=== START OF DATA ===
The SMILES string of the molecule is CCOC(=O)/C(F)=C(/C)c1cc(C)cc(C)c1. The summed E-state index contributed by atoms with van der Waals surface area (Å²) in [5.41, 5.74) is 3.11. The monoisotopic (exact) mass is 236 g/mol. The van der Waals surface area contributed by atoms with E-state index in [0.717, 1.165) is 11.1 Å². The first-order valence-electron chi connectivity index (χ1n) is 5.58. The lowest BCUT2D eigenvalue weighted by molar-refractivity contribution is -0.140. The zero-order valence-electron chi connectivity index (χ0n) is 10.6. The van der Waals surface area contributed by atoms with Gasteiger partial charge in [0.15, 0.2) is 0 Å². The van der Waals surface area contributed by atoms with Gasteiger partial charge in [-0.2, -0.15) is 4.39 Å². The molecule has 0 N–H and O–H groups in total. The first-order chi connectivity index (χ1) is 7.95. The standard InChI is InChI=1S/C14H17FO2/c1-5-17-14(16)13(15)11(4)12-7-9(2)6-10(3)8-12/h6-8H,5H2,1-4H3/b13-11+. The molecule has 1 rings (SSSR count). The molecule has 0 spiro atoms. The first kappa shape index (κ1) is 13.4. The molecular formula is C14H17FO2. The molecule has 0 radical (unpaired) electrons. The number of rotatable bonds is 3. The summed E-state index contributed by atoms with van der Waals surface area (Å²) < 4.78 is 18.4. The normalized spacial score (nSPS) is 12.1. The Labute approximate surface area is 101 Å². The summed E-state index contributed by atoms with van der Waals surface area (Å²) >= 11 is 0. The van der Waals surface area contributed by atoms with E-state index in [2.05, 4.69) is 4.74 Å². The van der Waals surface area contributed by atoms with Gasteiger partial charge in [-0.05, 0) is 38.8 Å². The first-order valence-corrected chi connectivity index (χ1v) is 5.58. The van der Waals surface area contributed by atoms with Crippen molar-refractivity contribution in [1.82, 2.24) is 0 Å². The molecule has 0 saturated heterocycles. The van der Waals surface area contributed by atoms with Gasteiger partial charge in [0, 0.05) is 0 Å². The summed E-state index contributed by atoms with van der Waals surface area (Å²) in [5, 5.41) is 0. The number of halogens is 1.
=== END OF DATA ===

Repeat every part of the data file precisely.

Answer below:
The SMILES string of the molecule is CCOC(=O)/C(F)=C(/C)c1cc(C)cc(C)c1. The summed E-state index contributed by atoms with van der Waals surface area (Å²) in [5.41, 5.74) is 3.11. The monoisotopic (exact) mass is 236 g/mol. The van der Waals surface area contributed by atoms with E-state index in [0.717, 1.165) is 11.1 Å². The first-order valence-electron chi connectivity index (χ1n) is 5.58. The lowest BCUT2D eigenvalue weighted by molar-refractivity contribution is -0.140. The zero-order valence-electron chi connectivity index (χ0n) is 10.6. The van der Waals surface area contributed by atoms with Gasteiger partial charge in [0.15, 0.2) is 0 Å². The van der Waals surface area contributed by atoms with Gasteiger partial charge in [-0.2, -0.15) is 4.39 Å². The molecule has 0 N–H and O–H groups in total. The first-order chi connectivity index (χ1) is 7.95. The standard InChI is InChI=1S/C14H17FO2/c1-5-17-14(16)13(15)11(4)12-7-9(2)6-10(3)8-12/h6-8H,5H2,1-4H3/b13-11+. The molecule has 1 rings (SSSR count). The molecule has 0 spiro atoms. The first kappa shape index (κ1) is 13.4. The molecular formula is C14H17FO2. The molecule has 0 radical (unpaired) electrons. The number of rotatable bonds is 3. The summed E-state index contributed by atoms with van der Waals surface area (Å²) < 4.78 is 18.4. The normalized spacial score (nSPS) is 12.1. The Labute approximate surface area is 101 Å². The summed E-state index contributed by atoms with van der Waals surface area (Å²) >= 11 is 0. The van der Waals surface area contributed by atoms with E-state index in [2.05, 4.69) is 4.74 Å². The van der Waals surface area contributed by atoms with Gasteiger partial charge in [-0.05, 0) is 38.8 Å². The first-order valence-corrected chi connectivity index (χ1v) is 5.58. The van der Waals surface area contributed by atoms with Crippen molar-refractivity contribution in [1.82, 2.24) is 0 Å². The molecule has 0 saturated heterocycles. The van der Waals surface area contributed by atoms with Gasteiger partial charge in [0, 0.05) is 0 Å². The summed E-state index contributed by atoms with van der Waals surface area (Å²) in [5, 5.41) is 0. The number of halogens is 1.